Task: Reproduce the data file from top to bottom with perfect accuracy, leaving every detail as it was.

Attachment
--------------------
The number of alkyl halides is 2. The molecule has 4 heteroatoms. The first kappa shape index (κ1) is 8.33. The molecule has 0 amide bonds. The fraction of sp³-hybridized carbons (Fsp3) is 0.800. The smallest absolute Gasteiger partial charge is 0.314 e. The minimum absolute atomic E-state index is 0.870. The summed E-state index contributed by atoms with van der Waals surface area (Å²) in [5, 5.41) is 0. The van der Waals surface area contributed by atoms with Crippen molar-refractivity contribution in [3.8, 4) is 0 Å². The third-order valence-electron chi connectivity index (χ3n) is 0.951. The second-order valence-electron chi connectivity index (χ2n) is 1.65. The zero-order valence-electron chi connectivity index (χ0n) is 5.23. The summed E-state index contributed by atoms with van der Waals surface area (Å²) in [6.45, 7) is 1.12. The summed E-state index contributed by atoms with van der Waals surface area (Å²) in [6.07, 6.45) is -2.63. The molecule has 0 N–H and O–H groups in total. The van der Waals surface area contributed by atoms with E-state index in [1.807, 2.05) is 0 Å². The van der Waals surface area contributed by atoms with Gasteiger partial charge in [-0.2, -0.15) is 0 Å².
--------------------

The number of alkyl halides is 2. The molecule has 4 heteroatoms. The first kappa shape index (κ1) is 8.33. The molecule has 0 amide bonds. The fraction of sp³-hybridized carbons (Fsp3) is 0.800. The smallest absolute Gasteiger partial charge is 0.314 e. The minimum absolute atomic E-state index is 0.870. The summed E-state index contributed by atoms with van der Waals surface area (Å²) in [5, 5.41) is 0. The van der Waals surface area contributed by atoms with Crippen molar-refractivity contribution in [3.8, 4) is 0 Å². The third-order valence-electron chi connectivity index (χ3n) is 0.951. The second-order valence-electron chi connectivity index (χ2n) is 1.65. The zero-order valence-electron chi connectivity index (χ0n) is 5.23. The summed E-state index contributed by atoms with van der Waals surface area (Å²) in [6.45, 7) is 1.12. The summed E-state index contributed by atoms with van der Waals surface area (Å²) in [6.07, 6.45) is -2.63. The molecule has 0 N–H and O–H groups in total. The van der Waals surface area contributed by atoms with E-state index in [1.807, 2.05) is 0 Å². The van der Waals surface area contributed by atoms with Gasteiger partial charge in [-0.2, -0.15) is 0 Å².